Could he be Ezra, having been seduced by the dark side via Thrawn and now doing his dirty deeds ahead of his return? Time will tell.
Hera manages to stick a tracking device on the ship before it jumps into hyperspace, and back on the ground, she ponders how anyone could still be loyal to the Empire after everything it’s done. “It’s not loyalty,” Ahsoka says. “It’s greed.” It’s not the most inspired writing in the franchise, but it’s not offensive – kindergarten politics, you could say.
Ahsoka has a Padawan again
Back on Lothal, Sabine makes a big decision: she digs out her Mandalorian helmet, cuts her hair, and after looking at Ezra’s mural, she tells Ahsoka she’s “ready” to begin her training once more. They set off to follow the ship from Corellia, and as they jump into hyperspace, Ahsoka says: “Take us out, Padawan.”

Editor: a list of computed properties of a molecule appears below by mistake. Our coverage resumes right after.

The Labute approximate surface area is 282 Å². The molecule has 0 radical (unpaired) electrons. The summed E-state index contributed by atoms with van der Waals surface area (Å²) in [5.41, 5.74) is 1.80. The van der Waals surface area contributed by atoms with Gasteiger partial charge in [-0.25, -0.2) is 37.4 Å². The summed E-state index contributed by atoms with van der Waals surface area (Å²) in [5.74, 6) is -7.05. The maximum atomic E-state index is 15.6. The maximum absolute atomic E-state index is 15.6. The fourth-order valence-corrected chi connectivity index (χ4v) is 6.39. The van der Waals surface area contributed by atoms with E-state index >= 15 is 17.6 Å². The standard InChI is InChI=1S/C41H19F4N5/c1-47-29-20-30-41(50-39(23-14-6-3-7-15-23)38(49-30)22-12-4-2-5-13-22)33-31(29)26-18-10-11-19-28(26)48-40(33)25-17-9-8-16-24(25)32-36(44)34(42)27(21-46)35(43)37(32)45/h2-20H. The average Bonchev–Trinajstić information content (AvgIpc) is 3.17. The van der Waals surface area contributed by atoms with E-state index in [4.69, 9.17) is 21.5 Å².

Morgan, Baylan, and Shin stay aboard a ship orbiting in the Denab system, ready to plot their next move – but Morgan is concerned about Ahsoka tracking them down. She asks Baylan what he sees, and he says: “Her presence in the force is elusive… but her determination is vivid.” With a wry smile, he says killing her will be a “shame… there’s so few Jedi left”, but that’s their new priority: eliminating Ahsoka before she thwarts Thrawn’s comeback.
Ahsoka Episode 2 review score: 3/5
A breezy, action-packed second episode seals the deal for Ahsoka; it may not be reaching the heights of Andor, but this is honest, classic Star Wars that we already can’t wait to tune in again for.